Iran test launched salvos of missiles capable of reaching most of the Gulf region, Israel, US forces in the region and parts of Europe last week. Senator Obama was asked if he were President and such rockets were shot off what he would do. He explained Bush era failures accounted for the aggressive Iranian action, He then said he would gather intelligence. Then he would reach out, and engage in “tough diplomacy” with Tehran. So there it was, blame America first.
But some went beyond the “whose to blame” story and asked a rather reasonable follow-up question. Wouldn’t the Iranian missile launches give credence to the idea of building a missile defense against such attempts at coercion and blackmail? Time Magazine said Senator Obama supports missile defense, despite the charge of the McCain campaign that the putative Democratic Presidential nominee was “soft” on the issue. It is true that Obama supports the Israeli Arrow ballistic missile program? How nice; the Arrow is already deployed in Israel. He also supports further cooperation with Israel on missile defense. In fact the current defense budget moving through Congress contains funds for further US-Israel missile defense work, but to defeat relatively short range rockets being fired into Israel by Hamas and Hezbollah, from Gaza and southern Lebanon.
The Illinois senator has also said he wants to eliminate missile defense programs that don’t work. It appears if he had been in Congress in the 1980s when Arrow was first being developed he would have eliminated the program. The first dozen tests were failures to one degree or another. The Reagan administration had difficulty persuading Congress that the program needed to go on. The father of the program, Dr. Uzi Rubin, now retired from the Israeli Ministry of Defense, says then it was really touch and go. Years later the program proved itself. There have now more than a dozen test successes in a row.
Obama then says we should only deploy a missile defense system if it works and it doesn’t “divide” anyone. We can’t know what this means, because — like so much Obama says — it defies definition. Presumably, a defense “divides” the defending nation from an aggressor. Perhaps that’s what makes Obama uncomfortable. But his words may refer to the planned Polish and Czech deployment of interceptors, (still under negotiation) and a tracking radar, (now agreed to) both to be done in cooperation with the United States and fully supported by NATO. This is really ironic because with nuclear weapons, the Senator is opposed to testing them but he assumes they will work.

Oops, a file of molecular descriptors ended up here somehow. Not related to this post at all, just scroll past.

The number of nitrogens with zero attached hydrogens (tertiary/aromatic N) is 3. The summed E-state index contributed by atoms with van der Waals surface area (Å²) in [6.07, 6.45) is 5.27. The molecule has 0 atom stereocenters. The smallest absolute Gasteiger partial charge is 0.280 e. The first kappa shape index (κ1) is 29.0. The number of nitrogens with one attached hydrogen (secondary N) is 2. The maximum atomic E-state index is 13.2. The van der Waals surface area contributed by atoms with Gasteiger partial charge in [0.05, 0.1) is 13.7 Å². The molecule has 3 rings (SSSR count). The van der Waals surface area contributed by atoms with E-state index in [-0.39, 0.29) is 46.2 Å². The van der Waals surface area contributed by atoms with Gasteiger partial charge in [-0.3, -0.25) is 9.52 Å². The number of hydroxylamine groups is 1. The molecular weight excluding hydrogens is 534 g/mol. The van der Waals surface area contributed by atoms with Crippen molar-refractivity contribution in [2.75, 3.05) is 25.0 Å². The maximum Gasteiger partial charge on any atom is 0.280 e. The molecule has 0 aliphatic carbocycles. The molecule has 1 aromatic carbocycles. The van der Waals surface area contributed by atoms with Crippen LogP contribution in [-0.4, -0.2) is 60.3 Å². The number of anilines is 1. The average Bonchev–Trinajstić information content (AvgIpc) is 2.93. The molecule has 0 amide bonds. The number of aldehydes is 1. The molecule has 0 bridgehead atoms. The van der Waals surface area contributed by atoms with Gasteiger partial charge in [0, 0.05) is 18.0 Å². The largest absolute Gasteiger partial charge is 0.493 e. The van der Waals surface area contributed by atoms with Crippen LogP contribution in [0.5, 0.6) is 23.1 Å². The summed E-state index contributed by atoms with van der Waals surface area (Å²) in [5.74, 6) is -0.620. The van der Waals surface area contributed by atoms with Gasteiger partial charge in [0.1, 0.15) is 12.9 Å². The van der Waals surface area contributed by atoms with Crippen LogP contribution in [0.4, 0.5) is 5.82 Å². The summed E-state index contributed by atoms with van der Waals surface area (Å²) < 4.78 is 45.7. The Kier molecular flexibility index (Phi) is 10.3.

On whether the European deployment divides anyone, should no US military policy be undertaken unless it receives the blessing of the foreign diplomatic community? Isn’t this an echo of the “international test” so cherished by Senator John Kerry in the 2004 Presidential campaign? Think back. There was widespread opposition to President Reagan’s deployment of Pershing and GLCM missiles in Europe in response to the Soviet deployment of SS-20s. Not only was the opposition widespread, the Soviets put some $300 million into the campaign to stop the American and allied efforts. If we had used Obama’s test, the Cold War would still be going on.
There is a real problem with saying unless a US policy meets with the approval of the nuanced-minded diplomats, say in Europe, it does not go forward. This isn’t just out-sourcing your foreign policy: it’s surrendering sovereignty to others. And how unanimous does the approval have to be? Do China, Russia, Iran and Zimbabwe get a vote? In short, Senator, why does US defense and military policy require the moral approval of such ethical giants as Iran and North Korea, or say a France under Chirac or Russia under Putin?
Let’s just connect the dots here: Russia shared missile technology with North Korea and Iran. The technology gets produced in the form of rockets such as the Shahab 3, recently tested, with a range in the neighborhood of 2000 kilometers, putting even Europe in the rockets’ range. The Iranians have further tested a new multi-stage solid fueled rocket with a range that may approach 4000 kilometers, to say nothing of the BM-25, also indirectly from Russia, which Iran has but has not deployed which has a similar range. This is what missile defense “critics” call “a threat that doesn’t exist”.
Obama wants us to test any defense before it is deployed and make sure it works. Fair enough. But then he wants it to make everyone happy, an artifact of Rodney King diplomacy: why can’t we all just get along? Well, if there was ever a lesson from past presidents, it is certainly that you can’t make everyone happy and it is definitely not the job of the US President to do so. It is a tough job because it requires tough decisions. And the decisions are tough because there is widespread disagreement.
Since Iran is deploying these rockets for purposes of blackmail, coercion and top-cover for its terrorism, the next US President should have a plan to protect America’s security and those of our allies. Part of that plan is the deployment of needed missile defenses. The Bush administration has now deployed multiple hundreds of such interceptors here and abroad. By the middle of the next decade, that number should reach close to two thousand. Senator McCain has steadfastly supported these efforts from his first days in the Congress. Obama keeps trying to spin things to blame America first. How about, for a change, protecting America first?